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Annual MARCPO Conference

Annual MARCPO Conference

Where Great Organizers Gather

Where Great Organizers Gather

The Organizing Maniacs are self-diagnosed education junkies and for our latest professional development fix we spent a fun and knowledge-filled Saturday in Bethesda, MD at the annual MARCPO conference. Speakers presented on topics including clutter blindness, student organizing, digital clutter, vintage items, and even YouTube!

The student organizing session reminded us about the differences between general household organizing and the student population. Students need a professional organizer who is an expert on executive function, is up to date on technology, and well-versed in educational accommodations such as IEP’s and 504 plans. Professional organizers who work with students often are part of a team, communicating with teachers, parents, and other adults in the child’s life.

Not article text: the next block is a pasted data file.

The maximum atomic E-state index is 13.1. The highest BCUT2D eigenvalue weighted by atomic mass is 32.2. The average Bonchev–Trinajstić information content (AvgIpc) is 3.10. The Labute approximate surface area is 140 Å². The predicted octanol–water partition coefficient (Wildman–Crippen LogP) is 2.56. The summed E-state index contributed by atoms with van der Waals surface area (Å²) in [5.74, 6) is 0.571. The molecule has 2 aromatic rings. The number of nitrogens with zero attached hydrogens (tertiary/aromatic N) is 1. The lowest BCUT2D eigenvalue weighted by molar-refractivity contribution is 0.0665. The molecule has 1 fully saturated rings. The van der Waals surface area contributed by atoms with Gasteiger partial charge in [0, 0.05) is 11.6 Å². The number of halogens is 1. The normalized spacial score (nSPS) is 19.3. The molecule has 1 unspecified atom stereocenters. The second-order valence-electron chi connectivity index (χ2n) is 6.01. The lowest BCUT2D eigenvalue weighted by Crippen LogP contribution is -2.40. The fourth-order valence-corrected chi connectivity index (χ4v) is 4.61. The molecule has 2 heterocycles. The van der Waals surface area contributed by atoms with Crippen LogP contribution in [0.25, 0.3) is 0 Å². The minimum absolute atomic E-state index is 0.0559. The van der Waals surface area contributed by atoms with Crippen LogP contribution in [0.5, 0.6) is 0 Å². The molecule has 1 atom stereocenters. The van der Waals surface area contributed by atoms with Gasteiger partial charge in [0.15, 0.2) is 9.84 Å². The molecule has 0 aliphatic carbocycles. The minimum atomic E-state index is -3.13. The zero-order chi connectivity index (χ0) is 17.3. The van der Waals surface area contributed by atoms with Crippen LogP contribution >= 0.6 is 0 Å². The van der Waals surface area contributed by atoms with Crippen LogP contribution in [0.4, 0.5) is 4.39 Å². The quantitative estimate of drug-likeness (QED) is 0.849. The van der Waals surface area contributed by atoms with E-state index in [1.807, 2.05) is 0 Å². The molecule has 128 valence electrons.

Digital clutter is something we all have to deal with in this new age of technology. We’ve all got that inbox full of emails from department stores, newsletters, and also from important people like our CPAs and parents. How do we manage it all? Is it ok to keep every digital file ever created because it doesn’t take up any physical space? How do we store our files for retrieval and keep them safe in the event of a computer disaster?

We had our own mini-version of Antique’s Roadshow where attendees brought in items to be valued (yes, even Professional Organizers have old family items in our homes!). Along the way we learned about the antiques market and the best resources for our client’s looking to find out more information about vintage and antique items in their homes.

Maniac Jennifer particularly enjoyed Dr. Bell’s session titled “Clutter?  What Clutter?  She found it amazing to learn that adults make around 35,000 decisions a day! She feels we should try to put systems in place to reduce our decision making, especially when we know it may be a more stressful time.  For example – picking out your outfits the night before a big meeting or difficult work day can allow you to preserve mental energy the next morning so you are sharper later that day.  Also, research suggests it is a lot easier to decide what to discard verses what to keep.  So when going through a category of items to purge, start on what you know you don’t want and this can make the process go faster and smoother, and allow you to build momentum to finish the category.

Happy Organizing!

Cris Sgrott